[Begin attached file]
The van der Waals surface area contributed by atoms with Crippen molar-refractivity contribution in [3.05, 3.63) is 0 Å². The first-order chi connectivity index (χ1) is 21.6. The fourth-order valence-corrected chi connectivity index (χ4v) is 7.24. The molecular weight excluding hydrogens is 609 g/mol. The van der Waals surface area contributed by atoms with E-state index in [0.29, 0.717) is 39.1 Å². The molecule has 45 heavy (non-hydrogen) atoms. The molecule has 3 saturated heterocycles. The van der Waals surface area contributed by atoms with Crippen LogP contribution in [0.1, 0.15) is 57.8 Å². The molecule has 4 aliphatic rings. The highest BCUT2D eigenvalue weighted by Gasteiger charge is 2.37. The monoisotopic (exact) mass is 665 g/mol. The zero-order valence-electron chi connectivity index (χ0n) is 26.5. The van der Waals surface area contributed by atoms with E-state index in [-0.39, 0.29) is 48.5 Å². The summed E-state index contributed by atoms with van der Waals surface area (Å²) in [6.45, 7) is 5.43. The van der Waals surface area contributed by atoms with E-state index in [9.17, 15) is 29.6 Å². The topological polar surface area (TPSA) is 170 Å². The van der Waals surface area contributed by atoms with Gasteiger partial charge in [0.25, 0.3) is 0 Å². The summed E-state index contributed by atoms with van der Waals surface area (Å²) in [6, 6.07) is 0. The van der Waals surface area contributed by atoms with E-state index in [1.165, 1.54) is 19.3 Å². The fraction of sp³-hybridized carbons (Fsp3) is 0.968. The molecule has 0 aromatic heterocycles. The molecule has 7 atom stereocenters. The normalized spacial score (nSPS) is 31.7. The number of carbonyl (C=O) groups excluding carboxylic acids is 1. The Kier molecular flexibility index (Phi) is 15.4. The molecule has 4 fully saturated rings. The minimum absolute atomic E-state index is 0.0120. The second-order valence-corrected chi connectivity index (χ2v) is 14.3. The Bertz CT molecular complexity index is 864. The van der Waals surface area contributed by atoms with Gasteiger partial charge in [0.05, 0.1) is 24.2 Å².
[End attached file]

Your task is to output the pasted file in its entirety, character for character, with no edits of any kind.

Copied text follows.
The van der Waals surface area contributed by atoms with Crippen molar-refractivity contribution in [3.05, 3.63) is 0 Å². The first-order chi connectivity index (χ1) is 21.6. The fourth-order valence-corrected chi connectivity index (χ4v) is 7.24. The molecular weight excluding hydrogens is 609 g/mol. The van der Waals surface area contributed by atoms with E-state index in [0.29, 0.717) is 39.1 Å². The molecule has 45 heavy (non-hydrogen) atoms. The molecule has 3 saturated heterocycles. The van der Waals surface area contributed by atoms with Crippen LogP contribution in [0.1, 0.15) is 57.8 Å². The molecule has 4 aliphatic rings. The highest BCUT2D eigenvalue weighted by Gasteiger charge is 2.37. The monoisotopic (exact) mass is 665 g/mol. The zero-order valence-electron chi connectivity index (χ0n) is 26.5. The van der Waals surface area contributed by atoms with E-state index in [-0.39, 0.29) is 48.5 Å². The summed E-state index contributed by atoms with van der Waals surface area (Å²) in [6.45, 7) is 5.43. The van der Waals surface area contributed by atoms with E-state index in [9.17, 15) is 29.6 Å². The topological polar surface area (TPSA) is 170 Å². The van der Waals surface area contributed by atoms with Gasteiger partial charge in [0.25, 0.3) is 0 Å². The summed E-state index contributed by atoms with van der Waals surface area (Å²) in [6, 6.07) is 0. The van der Waals surface area contributed by atoms with E-state index in [1.165, 1.54) is 19.3 Å². The fraction of sp³-hybridized carbons (Fsp3) is 0.968. The molecule has 0 aromatic heterocycles. The molecule has 7 atom stereocenters. The normalized spacial score (nSPS) is 31.7. The number of carbonyl (C=O) groups excluding carboxylic acids is 1. The Kier molecular flexibility index (Phi) is 15.4. The molecule has 4 fully saturated rings. The minimum absolute atomic E-state index is 0.0120. The second-order valence-corrected chi connectivity index (χ2v) is 14.3. The Bertz CT molecular complexity index is 864. The van der Waals surface area contributed by atoms with Gasteiger partial charge in [0.05, 0.1) is 24.2 Å².